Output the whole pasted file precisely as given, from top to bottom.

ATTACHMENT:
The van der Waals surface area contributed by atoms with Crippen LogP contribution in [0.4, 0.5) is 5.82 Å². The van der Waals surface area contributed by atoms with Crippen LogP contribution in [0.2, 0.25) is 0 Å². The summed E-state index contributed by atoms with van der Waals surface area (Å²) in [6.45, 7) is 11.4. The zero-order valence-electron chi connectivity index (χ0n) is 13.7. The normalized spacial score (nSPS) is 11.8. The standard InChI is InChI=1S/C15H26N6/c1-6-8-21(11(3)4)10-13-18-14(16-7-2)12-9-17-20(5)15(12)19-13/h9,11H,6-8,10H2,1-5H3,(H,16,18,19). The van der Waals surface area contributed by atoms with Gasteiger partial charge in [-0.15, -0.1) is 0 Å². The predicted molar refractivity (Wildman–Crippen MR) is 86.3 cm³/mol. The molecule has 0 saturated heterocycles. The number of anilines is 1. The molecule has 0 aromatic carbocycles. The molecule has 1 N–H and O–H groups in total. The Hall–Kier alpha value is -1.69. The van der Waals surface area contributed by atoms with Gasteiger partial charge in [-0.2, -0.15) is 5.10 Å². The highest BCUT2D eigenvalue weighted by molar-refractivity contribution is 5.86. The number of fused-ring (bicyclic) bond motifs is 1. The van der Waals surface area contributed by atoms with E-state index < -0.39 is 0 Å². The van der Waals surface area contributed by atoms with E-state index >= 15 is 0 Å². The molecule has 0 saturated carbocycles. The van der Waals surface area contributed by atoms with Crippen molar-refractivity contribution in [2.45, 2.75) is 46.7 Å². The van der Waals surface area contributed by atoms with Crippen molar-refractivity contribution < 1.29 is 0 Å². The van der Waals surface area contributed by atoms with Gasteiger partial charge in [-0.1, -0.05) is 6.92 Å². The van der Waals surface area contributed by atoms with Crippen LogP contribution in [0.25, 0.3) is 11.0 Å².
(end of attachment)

The van der Waals surface area contributed by atoms with Crippen LogP contribution in [0.4, 0.5) is 5.82 Å². The van der Waals surface area contributed by atoms with Crippen LogP contribution in [0.2, 0.25) is 0 Å². The summed E-state index contributed by atoms with van der Waals surface area (Å²) in [6.45, 7) is 11.4. The zero-order valence-electron chi connectivity index (χ0n) is 13.7. The normalized spacial score (nSPS) is 11.8. The standard InChI is InChI=1S/C15H26N6/c1-6-8-21(11(3)4)10-13-18-14(16-7-2)12-9-17-20(5)15(12)19-13/h9,11H,6-8,10H2,1-5H3,(H,16,18,19). The van der Waals surface area contributed by atoms with Gasteiger partial charge in [-0.15, -0.1) is 0 Å². The predicted molar refractivity (Wildman–Crippen MR) is 86.3 cm³/mol. The molecule has 0 saturated heterocycles. The number of anilines is 1. The molecule has 0 aromatic carbocycles. The molecule has 1 N–H and O–H groups in total. The Hall–Kier alpha value is -1.69. The van der Waals surface area contributed by atoms with Gasteiger partial charge in [-0.2, -0.15) is 5.10 Å². The highest BCUT2D eigenvalue weighted by molar-refractivity contribution is 5.86. The number of fused-ring (bicyclic) bond motifs is 1. The van der Waals surface area contributed by atoms with E-state index < -0.39 is 0 Å². The van der Waals surface area contributed by atoms with E-state index >= 15 is 0 Å². The molecule has 0 saturated carbocycles. The van der Waals surface area contributed by atoms with Crippen molar-refractivity contribution in [2.45, 2.75) is 46.7 Å². The van der Waals surface area contributed by atoms with Crippen molar-refractivity contribution < 1.29 is 0 Å². The van der Waals surface area contributed by atoms with Gasteiger partial charge in [-0.1, -0.05) is 6.92 Å². The van der Waals surface area contributed by atoms with Crippen LogP contribution in [0.25, 0.3) is 11.0 Å².